American Pie 16.09.05

The Wall Street Journal is taking the bold step of launching this
week a new weekend edition, which will be delivered at no extra charge
to all its weekday customers on Saturdays. It will, it’s promised, be a
much more light-hearted paper with fashion tips, recipes and sports.
It’s taken three years of planning, but suffered an eve-of-launch blow
when Condé Nast (see next story) poached Joanne Lipmann, who was in
charge of the WSJ project, to run its as-yet-unnamed
soon-to-be-launched business magazine. It was typical of the problems
that have lately beset Dow Jones, the paper’s publisher, whose stock
has plummeted almost 50 per cent in the past five years. One result has
been that its overseas editions have shrunk to what’s been described as
“wafer-thin tabloids”. All of which has led to speculation that, if
things don’t improve, the WSJ may end up as a take-over target. Who
would buy it? Top of the list: Rupert Murdoch’s News Corp. Then the
Bloomberg Company, owned by New York mayor Michael Bloomberg – although
it’s felt unlikely he would take on such a commitment while still
running New York City.

Then The Washington Post, which, although
poles apart politically, knows a potentially good business opportunity.
Finally there is the New York Times, already a competitor, but
privately known to be interested. As one observer put it: “The Times
would really open up its chequebook if the Journal came on the market.”

a big gamble, but Condé Nast, which has mainly published popular
up-market magazines such as Vanity Fair, The New Yorker and Vogue, is
venturing into the business magazine world. It’s a field that has had
many problems lately – including a big drop in advertising, (a 10 per
cent decline at Business Week, 11 per cent at Fortune and almost five
per cent at Forbes). Unfazed CN executives are shuffling around a lot
of top brass to help run the new venture. In any event the new magazine
(expected to be a monthly) will probably concentrate on business
personalities. At the same time, Condé Nast has just launched another
new magazine called Men’s Vogue – on the face of it, a contradictory
title. The “editorial supervisor” is Anna Wintour (pictured), the
British-born editor of women’s Vogue.

The magazine is the
equivalent of almost £3 a copy – although 200,000 copies of the first
issue were sent out free to readers of other CN magazines. The target
audience is well-heeled men aged over 35 with incomes of at least
$100,000 a year. The first issue features ads for such pricey items as
platinum mobile phones that cost $30,000, and sapphire cufflinks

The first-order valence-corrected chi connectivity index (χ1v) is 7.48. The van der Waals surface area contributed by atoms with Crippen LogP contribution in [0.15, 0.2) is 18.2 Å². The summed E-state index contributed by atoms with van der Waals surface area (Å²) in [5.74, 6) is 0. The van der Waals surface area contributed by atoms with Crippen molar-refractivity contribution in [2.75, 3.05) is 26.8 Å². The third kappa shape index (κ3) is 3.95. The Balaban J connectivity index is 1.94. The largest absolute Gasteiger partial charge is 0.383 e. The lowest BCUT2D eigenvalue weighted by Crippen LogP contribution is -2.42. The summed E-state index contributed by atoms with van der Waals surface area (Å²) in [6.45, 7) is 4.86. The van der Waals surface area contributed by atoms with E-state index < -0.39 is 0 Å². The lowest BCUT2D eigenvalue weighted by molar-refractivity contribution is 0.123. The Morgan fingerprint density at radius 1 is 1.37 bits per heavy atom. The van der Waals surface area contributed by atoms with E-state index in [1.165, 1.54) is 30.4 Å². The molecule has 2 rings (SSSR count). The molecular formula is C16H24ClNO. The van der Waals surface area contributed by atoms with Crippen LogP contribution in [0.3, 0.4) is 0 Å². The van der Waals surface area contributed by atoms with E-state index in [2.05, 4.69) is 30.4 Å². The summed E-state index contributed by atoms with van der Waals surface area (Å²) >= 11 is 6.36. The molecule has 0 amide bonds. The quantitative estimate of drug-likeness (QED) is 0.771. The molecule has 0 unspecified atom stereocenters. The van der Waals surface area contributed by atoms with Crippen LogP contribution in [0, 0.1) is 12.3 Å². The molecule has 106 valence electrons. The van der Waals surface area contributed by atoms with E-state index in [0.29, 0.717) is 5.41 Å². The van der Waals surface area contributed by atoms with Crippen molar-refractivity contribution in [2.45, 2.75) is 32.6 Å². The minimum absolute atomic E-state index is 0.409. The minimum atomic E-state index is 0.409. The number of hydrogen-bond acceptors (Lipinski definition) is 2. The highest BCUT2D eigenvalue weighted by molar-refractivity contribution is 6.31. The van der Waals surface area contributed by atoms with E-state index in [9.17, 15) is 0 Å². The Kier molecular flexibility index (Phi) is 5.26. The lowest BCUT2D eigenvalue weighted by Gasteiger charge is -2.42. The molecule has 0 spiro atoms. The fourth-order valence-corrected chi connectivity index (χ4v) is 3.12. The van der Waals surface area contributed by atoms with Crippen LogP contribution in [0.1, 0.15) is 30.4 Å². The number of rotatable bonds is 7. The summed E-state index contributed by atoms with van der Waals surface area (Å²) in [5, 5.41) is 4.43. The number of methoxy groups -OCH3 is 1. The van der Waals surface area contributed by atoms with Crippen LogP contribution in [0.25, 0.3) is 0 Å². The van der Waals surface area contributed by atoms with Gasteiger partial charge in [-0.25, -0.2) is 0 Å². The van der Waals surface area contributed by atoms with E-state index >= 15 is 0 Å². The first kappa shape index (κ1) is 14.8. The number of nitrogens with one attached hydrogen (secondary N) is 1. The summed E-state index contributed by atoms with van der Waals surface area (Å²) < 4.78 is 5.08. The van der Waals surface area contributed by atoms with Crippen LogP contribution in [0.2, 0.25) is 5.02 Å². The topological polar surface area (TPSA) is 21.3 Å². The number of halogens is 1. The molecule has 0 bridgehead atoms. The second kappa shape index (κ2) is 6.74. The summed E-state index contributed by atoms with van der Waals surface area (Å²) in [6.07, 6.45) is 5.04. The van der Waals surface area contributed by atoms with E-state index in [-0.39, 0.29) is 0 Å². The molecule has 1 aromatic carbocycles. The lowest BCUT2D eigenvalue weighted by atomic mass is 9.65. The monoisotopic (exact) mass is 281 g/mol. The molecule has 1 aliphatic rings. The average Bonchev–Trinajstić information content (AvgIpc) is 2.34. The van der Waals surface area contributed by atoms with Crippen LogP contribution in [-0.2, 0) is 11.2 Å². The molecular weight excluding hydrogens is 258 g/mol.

costing $11,000. Sex? Not much. The only thing passionate in the first
issue is a picture of a guy in an ad, kissing his platinum mobile
phone… After several years of striving, Newsday, the suburban daily
published on Long Island just outside New York, has given up its
attempt to be a big-city daily. It has never been fully accepted as a
rival to the NY Times, or even the New York Post and Daily News. Lately
it has had problems with charges that it inflated its circulation
figures. Now the paper has virtually decided to close down its
Manhattan office and fire most of its editorial staff. Still to be
faced: lawsuits by disgruntled advertisers who claim they were cheated
by the exaggerated circulation figures.

The US is proving a tough
market for OK! The American edition is not selling as well as expected,
despite the vast amount invested in buying or renting check-out slots
in American supermarkets and chain stores. Even an ad campaign said to
have cost $10m didn’t help.

Although there have been claims the
magazine is selling 350,000 a week (about a third of its print-run),
rivals are claiming the first issue sold a mere 130,000 copies. The
first issue had 20 pages of ads, now that’s down to 10, possibly fewer
– all of which has prompted a big change at the top here. Out – after
just four issues – is publisher Gabriel Fireman. He has been replaced
by Melanie Danks, who flew in from London to take over. Although
officials at Northern & Shell insisted it was part of the plan, the
departing publisher, in the words of the NY Post, looked very
uncomfortable when the change-over was announced. There is speculation
that more changes are to come including, ultimately, the appointment of
Nicola McCarthy, one-time editor of OK! in the UK, as editor-in-chief
in the US once her legal problems with Us Weekly are out of the way.
Owner Richard Desmond has so far been keeping a low profile.

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